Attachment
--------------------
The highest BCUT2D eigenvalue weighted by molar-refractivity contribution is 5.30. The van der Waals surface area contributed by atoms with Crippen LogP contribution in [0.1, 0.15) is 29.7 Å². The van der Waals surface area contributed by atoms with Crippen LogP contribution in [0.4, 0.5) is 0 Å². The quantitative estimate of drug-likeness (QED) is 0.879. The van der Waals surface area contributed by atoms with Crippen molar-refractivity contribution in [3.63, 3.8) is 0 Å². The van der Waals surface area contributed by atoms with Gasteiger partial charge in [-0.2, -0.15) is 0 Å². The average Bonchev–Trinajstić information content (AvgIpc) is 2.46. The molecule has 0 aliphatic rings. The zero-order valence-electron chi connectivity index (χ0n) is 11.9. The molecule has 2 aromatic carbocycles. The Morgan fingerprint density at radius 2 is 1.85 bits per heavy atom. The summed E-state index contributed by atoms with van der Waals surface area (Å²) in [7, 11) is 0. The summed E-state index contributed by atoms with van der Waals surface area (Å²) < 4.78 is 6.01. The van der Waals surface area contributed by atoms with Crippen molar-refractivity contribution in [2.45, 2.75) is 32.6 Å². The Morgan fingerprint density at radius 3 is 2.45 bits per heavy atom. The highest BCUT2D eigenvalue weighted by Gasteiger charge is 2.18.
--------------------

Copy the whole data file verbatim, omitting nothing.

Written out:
The highest BCUT2D eigenvalue weighted by molar-refractivity contribution is 5.30. The van der Waals surface area contributed by atoms with Crippen LogP contribution in [0.1, 0.15) is 29.7 Å². The van der Waals surface area contributed by atoms with Crippen LogP contribution in [0.4, 0.5) is 0 Å². The quantitative estimate of drug-likeness (QED) is 0.879. The van der Waals surface area contributed by atoms with Crippen molar-refractivity contribution in [3.63, 3.8) is 0 Å². The van der Waals surface area contributed by atoms with Gasteiger partial charge in [-0.2, -0.15) is 0 Å². The average Bonchev–Trinajstić information content (AvgIpc) is 2.46. The molecule has 0 aliphatic rings. The zero-order valence-electron chi connectivity index (χ0n) is 11.9. The molecule has 2 aromatic carbocycles. The Morgan fingerprint density at radius 2 is 1.85 bits per heavy atom. The summed E-state index contributed by atoms with van der Waals surface area (Å²) in [7, 11) is 0. The summed E-state index contributed by atoms with van der Waals surface area (Å²) < 4.78 is 6.01. The van der Waals surface area contributed by atoms with Crippen molar-refractivity contribution in [2.45, 2.75) is 32.6 Å². The Morgan fingerprint density at radius 3 is 2.45 bits per heavy atom. The highest BCUT2D eigenvalue weighted by Gasteiger charge is 2.18.